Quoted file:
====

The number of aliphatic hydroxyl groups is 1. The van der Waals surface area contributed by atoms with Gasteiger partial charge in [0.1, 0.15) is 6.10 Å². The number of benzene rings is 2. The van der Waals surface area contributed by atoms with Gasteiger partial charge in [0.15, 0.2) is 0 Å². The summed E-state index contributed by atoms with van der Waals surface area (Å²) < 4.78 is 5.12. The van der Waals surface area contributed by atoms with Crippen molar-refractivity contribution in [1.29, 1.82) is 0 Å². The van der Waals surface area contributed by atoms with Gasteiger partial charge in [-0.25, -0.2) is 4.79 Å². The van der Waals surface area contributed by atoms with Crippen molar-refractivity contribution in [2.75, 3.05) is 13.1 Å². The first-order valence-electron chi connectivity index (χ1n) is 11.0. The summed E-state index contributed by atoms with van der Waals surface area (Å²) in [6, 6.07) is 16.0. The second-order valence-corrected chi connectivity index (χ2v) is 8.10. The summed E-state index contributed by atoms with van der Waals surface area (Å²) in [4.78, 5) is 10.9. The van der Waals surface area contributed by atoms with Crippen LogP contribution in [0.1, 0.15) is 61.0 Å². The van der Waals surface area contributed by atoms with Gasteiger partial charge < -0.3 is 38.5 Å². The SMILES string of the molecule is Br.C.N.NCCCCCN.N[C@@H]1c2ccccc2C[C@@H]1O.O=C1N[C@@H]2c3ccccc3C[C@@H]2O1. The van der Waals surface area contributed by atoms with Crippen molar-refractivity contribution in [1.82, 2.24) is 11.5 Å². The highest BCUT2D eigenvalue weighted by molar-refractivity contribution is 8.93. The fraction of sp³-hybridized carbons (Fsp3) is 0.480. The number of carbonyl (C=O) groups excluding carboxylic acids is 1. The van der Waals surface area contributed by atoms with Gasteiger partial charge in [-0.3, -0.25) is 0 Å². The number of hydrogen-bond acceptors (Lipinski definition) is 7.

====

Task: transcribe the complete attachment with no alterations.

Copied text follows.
The number of aliphatic hydroxyl groups is 1. The van der Waals surface area contributed by atoms with Gasteiger partial charge in [0.1, 0.15) is 6.10 Å². The number of benzene rings is 2. The van der Waals surface area contributed by atoms with Gasteiger partial charge in [0.15, 0.2) is 0 Å². The summed E-state index contributed by atoms with van der Waals surface area (Å²) < 4.78 is 5.12. The van der Waals surface area contributed by atoms with Crippen molar-refractivity contribution in [1.29, 1.82) is 0 Å². The van der Waals surface area contributed by atoms with Gasteiger partial charge in [-0.25, -0.2) is 4.79 Å². The van der Waals surface area contributed by atoms with Crippen molar-refractivity contribution in [2.75, 3.05) is 13.1 Å². The first-order valence-electron chi connectivity index (χ1n) is 11.0. The summed E-state index contributed by atoms with van der Waals surface area (Å²) in [6, 6.07) is 16.0. The second-order valence-corrected chi connectivity index (χ2v) is 8.10. The summed E-state index contributed by atoms with van der Waals surface area (Å²) in [4.78, 5) is 10.9. The van der Waals surface area contributed by atoms with Crippen LogP contribution in [0.1, 0.15) is 61.0 Å². The van der Waals surface area contributed by atoms with Gasteiger partial charge < -0.3 is 38.5 Å². The SMILES string of the molecule is Br.C.N.NCCCCCN.N[C@@H]1c2ccccc2C[C@@H]1O.O=C1N[C@@H]2c3ccccc3C[C@@H]2O1. The van der Waals surface area contributed by atoms with Crippen molar-refractivity contribution in [1.82, 2.24) is 11.5 Å². The highest BCUT2D eigenvalue weighted by molar-refractivity contribution is 8.93. The fraction of sp³-hybridized carbons (Fsp3) is 0.480. The number of carbonyl (C=O) groups excluding carboxylic acids is 1. The van der Waals surface area contributed by atoms with Gasteiger partial charge in [-0.3, -0.25) is 0 Å². The number of hydrogen-bond acceptors (Lipinski definition) is 7.